• /dan

      actually this support of “friendliness of countrymen” has never been demonstrated IN HISTORY, EVER. it’s perhaps the way it should be, and the ideal but it doesn’t happen. The government should in a limited means support the people who need it, it strengthens society and yes strengthen the economy

  • The fallacy is in 1) comparing the situation as it exists today with what would happen without state aid and 2) letting the most envious people in the world set the level of redistribution.

    The state takes about 45% of all income. Charitable giving declines as the state grows. Shrink the state and leave people with more money and they will give more.

    Most charitable giving goes to education, largely because people think the state has a monopoly on caring for the poor. Get the state out of that role and people will give more to the poor. Before FDR, people gave a lot to the poor and and it appears to have been sufficient.

    The best way to help the poor is through greater investment in businesses to create more jobs. Taxing working people reduces such investment and makes people poorer.

    Who knows how much giving to the poor is enough? Brooks wrote, “private donations cannot guarantee anywhere near the level of assistance that vast majorities of Americans across the political spectrum believe is our moral duty.”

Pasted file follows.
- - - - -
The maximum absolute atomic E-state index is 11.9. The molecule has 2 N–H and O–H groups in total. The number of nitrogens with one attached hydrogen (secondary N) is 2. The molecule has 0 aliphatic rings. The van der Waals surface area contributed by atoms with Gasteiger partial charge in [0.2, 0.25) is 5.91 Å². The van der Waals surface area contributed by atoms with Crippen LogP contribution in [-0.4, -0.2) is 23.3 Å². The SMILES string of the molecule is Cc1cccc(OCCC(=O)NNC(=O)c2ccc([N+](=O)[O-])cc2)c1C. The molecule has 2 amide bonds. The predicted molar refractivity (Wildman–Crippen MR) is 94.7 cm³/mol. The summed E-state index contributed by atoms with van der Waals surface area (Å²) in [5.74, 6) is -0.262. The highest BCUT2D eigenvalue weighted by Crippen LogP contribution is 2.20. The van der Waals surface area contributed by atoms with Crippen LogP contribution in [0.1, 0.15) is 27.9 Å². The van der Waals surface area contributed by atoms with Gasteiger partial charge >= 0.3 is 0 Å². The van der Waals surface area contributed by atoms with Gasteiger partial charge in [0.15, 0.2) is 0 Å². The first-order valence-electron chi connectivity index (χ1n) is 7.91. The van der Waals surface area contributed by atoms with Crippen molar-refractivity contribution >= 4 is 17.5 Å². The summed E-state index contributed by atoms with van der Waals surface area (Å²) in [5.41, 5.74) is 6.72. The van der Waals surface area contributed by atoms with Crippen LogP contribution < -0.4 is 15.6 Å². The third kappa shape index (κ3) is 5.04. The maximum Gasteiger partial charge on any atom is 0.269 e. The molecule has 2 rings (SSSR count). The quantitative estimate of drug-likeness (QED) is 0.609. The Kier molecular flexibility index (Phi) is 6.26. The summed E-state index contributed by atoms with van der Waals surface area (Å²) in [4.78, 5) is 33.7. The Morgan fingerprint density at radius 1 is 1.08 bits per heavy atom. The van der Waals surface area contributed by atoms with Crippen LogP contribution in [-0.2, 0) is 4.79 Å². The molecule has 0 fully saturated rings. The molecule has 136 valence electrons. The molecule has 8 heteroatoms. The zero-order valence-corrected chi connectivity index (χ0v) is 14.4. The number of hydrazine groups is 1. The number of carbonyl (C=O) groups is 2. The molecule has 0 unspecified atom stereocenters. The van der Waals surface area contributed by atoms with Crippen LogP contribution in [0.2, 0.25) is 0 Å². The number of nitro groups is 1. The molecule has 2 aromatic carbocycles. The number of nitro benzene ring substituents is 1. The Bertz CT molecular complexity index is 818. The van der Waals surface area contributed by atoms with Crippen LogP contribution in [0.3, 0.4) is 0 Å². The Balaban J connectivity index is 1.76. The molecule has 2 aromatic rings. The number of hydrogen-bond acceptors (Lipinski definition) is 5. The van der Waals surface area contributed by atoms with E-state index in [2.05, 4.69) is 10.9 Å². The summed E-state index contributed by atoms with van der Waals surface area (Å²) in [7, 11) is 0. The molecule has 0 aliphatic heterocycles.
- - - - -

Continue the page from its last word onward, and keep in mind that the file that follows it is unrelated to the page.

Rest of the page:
But that moral duty has been heavily influenced by a century a socialist propaganda that raises envy to the level of a virtue. Most Americans would tax the rich even more and give more to the poor out of pure envy while calling it justice.

    BTW, true morality requires that giving to the poor be be voluntary. Coerced giving has no moral value whatsoever.

    At the same time, state “charity” increases the number of people living on aid and creates generations of dependency similar to slavery. Most state aid is wasted either by the bureaucracy or by people who could be working but prefer to live off the work of others.

    • dan

      “Before FDR, people gave a lot to the poor and it seems to be sufficient” Um firstly no they didn’t, there’s no evidence you will find to back up that ridiculous assertion. Government welfare has a much bigger benefit than the tax you take. “Most envious people in the world” What a ridiculously insulting and ill-informed opinion. If you got out in the real world you’d see that most aren’t envious they just want to survive. That is seriously such a ridiculous statement. You must have always had life very good for yourself. I mean wow. State charity on the most part (>90%) does not create dependency or generations of dependency, and “similar to slavery”, I mean once again wow! where do people like you come from?

  • MisterReason

    This is my view as well. Social concerns should be something embraced in the heart of all people. Here’s the thing. You can’t calculate it based on charitable donations to organizations. People already look out for each other and contribute. I think there is a lot of work to go, but it boils down to this.

    If it’s forced, is it charity? If it’s mandatory kindness, is it kind?

    In the short run, it could be rough, but we need to create a society that honors the individual first. Increase prosperity on a large scale by removing monopoly and state-advantage, and cultivate a culture of giving.